1. Identify Your Audience

Look at your analytics, examine feedback from contact forms/communication and social media. If you’re seeing an increase in Spanish visitors, or if the amount of German speakers are on the rise, then choose these to focus on.

Google Translate International SEO

2. Research Their Needs

Ideally, you should provide a whole translation of your site for these users, however realistically that’s not always possible. If you’re targeting tourists, then they may not need as much information on the delivery service you offer, if it’s only locally based. However, opening times, visit opportunities, location, anything relevant to wider audiences should be included. This should help you narrow down the content from your site that needs to be included in language specific pages if a whole site translation isn't possible.

3. Work With a Real Translator

So you have your content identified, fab. Now you need it to be translated. Choose someone who speaks the language and is familiar with colloquialisms. Consider cultural norms - does the language flow right to left, or left to right? On top of this, it's important to make sure they understand your brand tone-of-voice so the translation sounds like your organisation.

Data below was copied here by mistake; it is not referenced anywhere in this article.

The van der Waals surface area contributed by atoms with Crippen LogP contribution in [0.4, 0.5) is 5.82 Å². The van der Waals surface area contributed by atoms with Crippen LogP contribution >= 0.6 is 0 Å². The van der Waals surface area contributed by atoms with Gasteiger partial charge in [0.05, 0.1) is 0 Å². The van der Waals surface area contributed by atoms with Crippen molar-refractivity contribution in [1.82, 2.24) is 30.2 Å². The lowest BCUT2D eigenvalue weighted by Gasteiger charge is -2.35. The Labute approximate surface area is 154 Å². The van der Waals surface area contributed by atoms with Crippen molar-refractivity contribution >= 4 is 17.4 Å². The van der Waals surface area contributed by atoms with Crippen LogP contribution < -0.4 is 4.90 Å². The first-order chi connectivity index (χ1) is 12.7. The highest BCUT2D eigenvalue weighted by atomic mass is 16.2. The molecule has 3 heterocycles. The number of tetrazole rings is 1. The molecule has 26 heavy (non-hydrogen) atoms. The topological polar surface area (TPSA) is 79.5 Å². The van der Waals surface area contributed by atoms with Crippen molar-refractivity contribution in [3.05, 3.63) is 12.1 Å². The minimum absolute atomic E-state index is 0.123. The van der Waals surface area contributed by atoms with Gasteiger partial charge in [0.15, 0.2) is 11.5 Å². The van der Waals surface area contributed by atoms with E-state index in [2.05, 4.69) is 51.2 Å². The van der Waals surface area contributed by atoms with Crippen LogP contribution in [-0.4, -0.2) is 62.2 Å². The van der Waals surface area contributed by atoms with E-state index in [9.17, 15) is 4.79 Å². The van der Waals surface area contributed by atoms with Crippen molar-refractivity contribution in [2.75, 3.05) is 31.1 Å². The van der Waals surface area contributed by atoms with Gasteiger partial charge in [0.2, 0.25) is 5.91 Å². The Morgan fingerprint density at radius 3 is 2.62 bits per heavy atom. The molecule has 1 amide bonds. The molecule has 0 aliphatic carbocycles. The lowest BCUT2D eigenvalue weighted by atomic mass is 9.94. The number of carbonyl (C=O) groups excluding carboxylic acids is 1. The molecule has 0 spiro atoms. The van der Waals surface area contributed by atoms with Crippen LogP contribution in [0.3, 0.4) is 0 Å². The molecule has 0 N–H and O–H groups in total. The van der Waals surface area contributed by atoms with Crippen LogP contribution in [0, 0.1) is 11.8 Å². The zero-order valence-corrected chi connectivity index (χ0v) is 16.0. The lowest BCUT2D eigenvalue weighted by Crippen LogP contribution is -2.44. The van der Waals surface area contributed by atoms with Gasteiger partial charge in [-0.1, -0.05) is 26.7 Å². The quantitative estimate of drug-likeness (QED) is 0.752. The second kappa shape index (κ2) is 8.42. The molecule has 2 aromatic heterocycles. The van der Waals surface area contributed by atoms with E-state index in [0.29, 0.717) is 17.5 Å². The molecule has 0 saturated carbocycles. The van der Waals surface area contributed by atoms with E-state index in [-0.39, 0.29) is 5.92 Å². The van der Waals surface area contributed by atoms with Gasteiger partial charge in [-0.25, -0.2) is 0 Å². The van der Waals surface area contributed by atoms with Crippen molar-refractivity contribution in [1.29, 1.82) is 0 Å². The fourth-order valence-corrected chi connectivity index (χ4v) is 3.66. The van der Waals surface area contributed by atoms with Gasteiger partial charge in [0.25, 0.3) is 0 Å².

Real Translator

4. Pick a Digital Partner

Creating a multilingual website is daunting. Even if you have considered all of the points above, you should still seek the help of an experienced digital partner who has worked on a similar project before. In terms of design and development, this should be treated as you would any other project. As mentioned above, digital marketing is essential as things like hreflang attributes should be implemented to ensure you serve the right content to the right users. Reaching international audiences can be tough, but is very rewarding. Working with a team who can help you implement a solid international SEO strategy is the best way to ensure success.

If you’re keen to explore more ways to create a multilingual option for international users, then we can help. Get in touch with our team today.